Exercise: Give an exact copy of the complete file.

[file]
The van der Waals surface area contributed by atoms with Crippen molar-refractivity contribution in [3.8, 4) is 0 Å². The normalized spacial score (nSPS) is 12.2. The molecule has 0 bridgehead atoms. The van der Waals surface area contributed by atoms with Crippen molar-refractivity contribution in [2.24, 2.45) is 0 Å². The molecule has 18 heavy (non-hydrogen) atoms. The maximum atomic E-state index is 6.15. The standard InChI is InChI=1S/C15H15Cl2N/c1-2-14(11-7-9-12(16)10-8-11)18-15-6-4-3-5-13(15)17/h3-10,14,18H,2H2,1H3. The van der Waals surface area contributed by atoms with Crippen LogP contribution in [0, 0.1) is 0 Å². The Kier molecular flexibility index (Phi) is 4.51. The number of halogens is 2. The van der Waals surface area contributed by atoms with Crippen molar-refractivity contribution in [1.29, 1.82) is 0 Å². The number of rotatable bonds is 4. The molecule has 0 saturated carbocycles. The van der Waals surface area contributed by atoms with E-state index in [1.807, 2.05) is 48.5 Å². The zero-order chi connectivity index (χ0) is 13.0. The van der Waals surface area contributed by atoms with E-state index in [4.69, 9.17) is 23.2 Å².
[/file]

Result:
The van der Waals surface area contributed by atoms with Crippen molar-refractivity contribution in [3.8, 4) is 0 Å². The normalized spacial score (nSPS) is 12.2. The molecule has 0 bridgehead atoms. The van der Waals surface area contributed by atoms with Crippen molar-refractivity contribution in [2.24, 2.45) is 0 Å². The molecule has 18 heavy (non-hydrogen) atoms. The maximum atomic E-state index is 6.15. The standard InChI is InChI=1S/C15H15Cl2N/c1-2-14(11-7-9-12(16)10-8-11)18-15-6-4-3-5-13(15)17/h3-10,14,18H,2H2,1H3. The van der Waals surface area contributed by atoms with Crippen LogP contribution in [0, 0.1) is 0 Å². The Kier molecular flexibility index (Phi) is 4.51. The number of halogens is 2. The van der Waals surface area contributed by atoms with Crippen molar-refractivity contribution in [1.29, 1.82) is 0 Å². The number of rotatable bonds is 4. The molecule has 0 saturated carbocycles. The van der Waals surface area contributed by atoms with E-state index in [1.807, 2.05) is 48.5 Å². The zero-order chi connectivity index (χ0) is 13.0. The van der Waals surface area contributed by atoms with E-state index in [4.69, 9.17) is 23.2 Å².